CHICAGO – The issue of gender identity, especially for those who are born with a vagueness as to what to call themselves between/beyond boy and girl, has come front and center in the U.S., both with the legalization of gay marriage and the callous repudiation of identity by trying to pass laws dismissing it (the North Carolina “bathroom” laws). The performance companies of The Living Canvas and Nothing Without a Company is currently staging “[Trans]formation,” which presents gender identity art by six performers, who perform most of the play in the nude.
Film Review: Ryan Reynolds Gets Beneath it in Tense Thriller ‘Buried’
CHICAGO – In one of the most unusual settings for a film, actor Ryan Reynolds performs as a one-man tour de force as the only on-screen character in the new film “Buried.” Set in a coffin buried beneath the sands of Iraq, Reynolds conveys the panic, hope and inevitable outcome of a man buried alive and fighting for his very existence.
Reynolds portrays Paul Conroy, an American truck driver who has taken an assignment to provide transport during the Iraq war. When his convoy is ambushed, he is taken alive and kidnapped. As the film opens he awakens in complete darkness. Using the illumination of a cigarette lighter, he determines that he has been buried alive by his captors.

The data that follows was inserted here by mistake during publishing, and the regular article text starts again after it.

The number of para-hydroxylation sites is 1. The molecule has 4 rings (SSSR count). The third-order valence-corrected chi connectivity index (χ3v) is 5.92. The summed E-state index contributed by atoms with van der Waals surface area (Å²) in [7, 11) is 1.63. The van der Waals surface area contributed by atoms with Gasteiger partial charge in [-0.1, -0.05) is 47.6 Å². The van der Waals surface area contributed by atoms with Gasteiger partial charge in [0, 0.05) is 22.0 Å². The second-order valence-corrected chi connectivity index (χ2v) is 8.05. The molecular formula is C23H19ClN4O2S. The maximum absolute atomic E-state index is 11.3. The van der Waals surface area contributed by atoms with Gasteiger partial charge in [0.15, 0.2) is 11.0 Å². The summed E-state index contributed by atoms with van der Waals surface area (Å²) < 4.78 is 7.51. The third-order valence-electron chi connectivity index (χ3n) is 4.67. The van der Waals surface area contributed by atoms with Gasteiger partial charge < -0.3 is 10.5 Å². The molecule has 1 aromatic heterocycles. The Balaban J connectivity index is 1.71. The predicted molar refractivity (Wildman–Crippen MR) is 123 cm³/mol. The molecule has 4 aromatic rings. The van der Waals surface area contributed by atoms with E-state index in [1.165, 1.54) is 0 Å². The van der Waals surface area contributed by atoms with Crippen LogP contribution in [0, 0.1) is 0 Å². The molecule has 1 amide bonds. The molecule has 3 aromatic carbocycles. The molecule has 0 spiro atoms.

This is confirmed by a ringing mobile phone. The captors have buried with him some survival gear, including some portable lighting and a communications device. When Paul answers, the man on the other end of the line is telling him to demand five million dollars in ransom money from the American government or they won’t dig him out.
This begins a series of frantic phones calls, ranging from the absurd wrong numbers in the United States, to Paul’s wife and parents, to the bureaucrats outside of his potential grave who manage simply to try to calm him down. This becomes a desperate situation, as the clock ticks down on the timing for the ransom and Paul’s possible rescuers seem more distant by the minute.
Meanwhile the war rages above ground and a series of percussive hits above Paul may make for a game changer in the rescue attempts. As each phone contact becomes his only lifeline, another piece of hope becomes checked off with each new hang-up,
directed by Rodrigo Cortés. Rated “R”
Photo Credit: © Lionsgate